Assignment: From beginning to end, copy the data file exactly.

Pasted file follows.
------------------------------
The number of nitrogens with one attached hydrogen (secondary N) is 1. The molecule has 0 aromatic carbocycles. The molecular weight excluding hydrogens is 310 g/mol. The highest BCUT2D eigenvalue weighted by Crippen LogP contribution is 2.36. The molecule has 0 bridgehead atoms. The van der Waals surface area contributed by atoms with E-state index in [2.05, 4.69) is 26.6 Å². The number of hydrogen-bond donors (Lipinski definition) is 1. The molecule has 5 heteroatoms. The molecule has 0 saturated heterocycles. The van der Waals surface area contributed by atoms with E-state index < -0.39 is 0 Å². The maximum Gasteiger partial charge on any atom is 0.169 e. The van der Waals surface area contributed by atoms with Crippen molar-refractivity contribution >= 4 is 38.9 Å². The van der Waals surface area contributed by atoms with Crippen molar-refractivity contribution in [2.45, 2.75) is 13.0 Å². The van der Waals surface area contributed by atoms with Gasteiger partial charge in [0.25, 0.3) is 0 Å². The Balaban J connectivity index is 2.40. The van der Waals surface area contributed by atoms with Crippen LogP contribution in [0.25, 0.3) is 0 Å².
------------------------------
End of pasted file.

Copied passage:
The number of nitrogens with one attached hydrogen (secondary N) is 1. The molecule has 0 aromatic carbocycles. The molecular weight excluding hydrogens is 310 g/mol. The highest BCUT2D eigenvalue weighted by Crippen LogP contribution is 2.36. The molecule has 0 bridgehead atoms. The van der Waals surface area contributed by atoms with E-state index in [2.05, 4.69) is 26.6 Å². The number of hydrogen-bond donors (Lipinski definition) is 1. The molecule has 5 heteroatoms. The molecule has 0 saturated heterocycles. The van der Waals surface area contributed by atoms with E-state index < -0.39 is 0 Å². The maximum Gasteiger partial charge on any atom is 0.169 e. The van der Waals surface area contributed by atoms with Crippen molar-refractivity contribution >= 4 is 38.9 Å². The van der Waals surface area contributed by atoms with Crippen molar-refractivity contribution in [2.45, 2.75) is 13.0 Å². The van der Waals surface area contributed by atoms with Gasteiger partial charge in [0.25, 0.3) is 0 Å². The Balaban J connectivity index is 2.40. The van der Waals surface area contributed by atoms with Crippen LogP contribution in [0.25, 0.3) is 0 Å².